Danielle McLaughlin: Clinton looks to trump Trump with message of stability, experience
OPINION: Hillary must acknowledge public's anger while stripping Trump of his credibility.
Amidst a barrage of reporting on the Munich shopping mall attack, New Jersey Senator Cory Booker tweeted "Kaine is Able!!!"
He was referring to his rival in the Democratic Vice Presidential stakes, Tim Kaine, who just minutes before had been named by Clinton as her running mate.
Kaine is a former Mayor, Governor, and current Virginia Senator. He is Clinton's signal to voters that her answer to the anti-establishment crusade of the ultimate outsider, her rival Donald Trump, is to double down on credentials, experience, and public service.
Until that moment, it had been Trump's week. Just one night before, Donald Trump addressed a live and television audience of 32 million as he formally accepted the Republican Party's nomination for President. It was the pièce de résistance of the 4-day Republican National Convention in Cleveland, Ohio. A fiery but relatively restrained Trump spent over an hour ruminating on the threats to Americans – immigration, terrorism, violent crime. He promised hardline solutions to vanquish them. And he declared himself the only person who can free Americans from a rigged system that is kept in place by media and political elites.
The Trump campaign had indicated that he would be modelling his convention speech on Richard Nixon's 1968 address to the RNC. Set against great unrest of the civil rights era, the Vietnam War and the Cold War, Nixon unabashedly appealed to those Americans who were not struggling for racial equality. Those who were tired of liberals, protests, tired of violence in the streets and on university campuses, and who craved "law and order". And on Thursday night, Trump delivered. Accustomed to his bellicose style, the assembled crowd of thousands, live in Cleveland, cheered and chanted. Trump spoke directly to American fear. Past the corporate boxes and right up into the nosebleed section. He is counting on that boogeyman come election day.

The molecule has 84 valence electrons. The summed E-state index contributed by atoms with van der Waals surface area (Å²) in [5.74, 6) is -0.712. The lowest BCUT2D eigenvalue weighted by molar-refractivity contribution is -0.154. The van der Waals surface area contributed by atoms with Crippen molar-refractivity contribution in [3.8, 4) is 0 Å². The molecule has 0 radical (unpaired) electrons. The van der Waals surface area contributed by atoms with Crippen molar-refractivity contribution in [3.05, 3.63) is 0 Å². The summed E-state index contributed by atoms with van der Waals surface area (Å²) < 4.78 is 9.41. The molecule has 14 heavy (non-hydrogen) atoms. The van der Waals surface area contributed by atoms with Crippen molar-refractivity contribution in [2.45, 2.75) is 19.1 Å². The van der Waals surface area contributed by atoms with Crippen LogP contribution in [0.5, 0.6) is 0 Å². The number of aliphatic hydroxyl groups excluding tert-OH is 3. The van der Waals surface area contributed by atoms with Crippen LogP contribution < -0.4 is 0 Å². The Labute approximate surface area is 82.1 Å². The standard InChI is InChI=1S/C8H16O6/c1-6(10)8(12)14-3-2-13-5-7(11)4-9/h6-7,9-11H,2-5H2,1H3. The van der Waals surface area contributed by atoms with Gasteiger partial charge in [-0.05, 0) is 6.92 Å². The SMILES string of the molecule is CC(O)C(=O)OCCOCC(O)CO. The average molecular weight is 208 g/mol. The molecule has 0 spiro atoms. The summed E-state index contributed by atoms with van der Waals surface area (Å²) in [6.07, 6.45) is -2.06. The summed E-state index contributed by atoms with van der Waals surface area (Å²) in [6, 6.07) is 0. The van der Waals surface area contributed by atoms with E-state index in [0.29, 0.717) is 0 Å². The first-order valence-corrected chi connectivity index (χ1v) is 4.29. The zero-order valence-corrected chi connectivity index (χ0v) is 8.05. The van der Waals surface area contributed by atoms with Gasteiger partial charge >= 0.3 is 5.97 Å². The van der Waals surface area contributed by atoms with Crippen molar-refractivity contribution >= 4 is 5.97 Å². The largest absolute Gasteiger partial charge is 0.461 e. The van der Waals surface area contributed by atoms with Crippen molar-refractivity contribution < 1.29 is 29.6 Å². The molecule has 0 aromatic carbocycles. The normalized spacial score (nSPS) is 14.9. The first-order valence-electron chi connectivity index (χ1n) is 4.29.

A party's political convention is a macrocosm of its presidential nominee's campaign. It is its most public expression of its innermost workings. The convention is also a candidate's opportunity to demonstrate the style and promises of his campaign in action, and for the party to coalesce around their election platforms and around their leader. From Cleveland's Quicken Loans Arena, a 20,000 seat stadium more often filled with sporting spectacle than political performance, Republicans, Americans, and the world this week witnessed Trumpism in action. It was good. It was bad. It was ugly.
The good: We witnessed heartfelt speeches bearing witness to the human side of Trump from his adult children, Donald Jr., Eric, and Tiffany. Daughter Ivanka stole the show on Thursday night, poised and relatable despite her privileged upbringing. Her direct appeal to the women voters Trump has so needlessly marginalised provided a warm and bright moment in Trump's RNC. Another positive for Trump was the fact that he managed to stifle the Never Trump uprising and unite Republican delegates over his candidacy. Those forces are still in play, but they now work to be recognised in the days and months ahead for their stand against Trumpism rather than to deny him the top of the ticket.
The bad: In a word, speechgate. During Melania Trump's beautifully delivered speech on Monday night, an unemployed journalist watching from a Starbucks in L.A. realised, then tweeted, that entire paragraphs of Mrs. Trump's speech had been lifted from – of all of the speeches in the world – Michelle Obama's 2008 Democratic National Convention speech. It happened because the Trump campaign is run by a skeleton staff, directed by the whims of the nominee. It blew up for the same reason. Rather than acknowledge the error and put the controversy to rest, Trump campaign chairman Paul Manafort twisted himself into a pretzel for days, denying that the paragraphs were lifted. He called the paragraphs "common words and values." He alleged, incredibly, that the furor was started by Hillary Clinton, who sought to "demean" Mrs. Trump, and "take her down." All questions were put to rest on Wednesday, when Mrs. Trump's friend and the actual speechwriter Meredith McIver took public responsibility for the gaffe.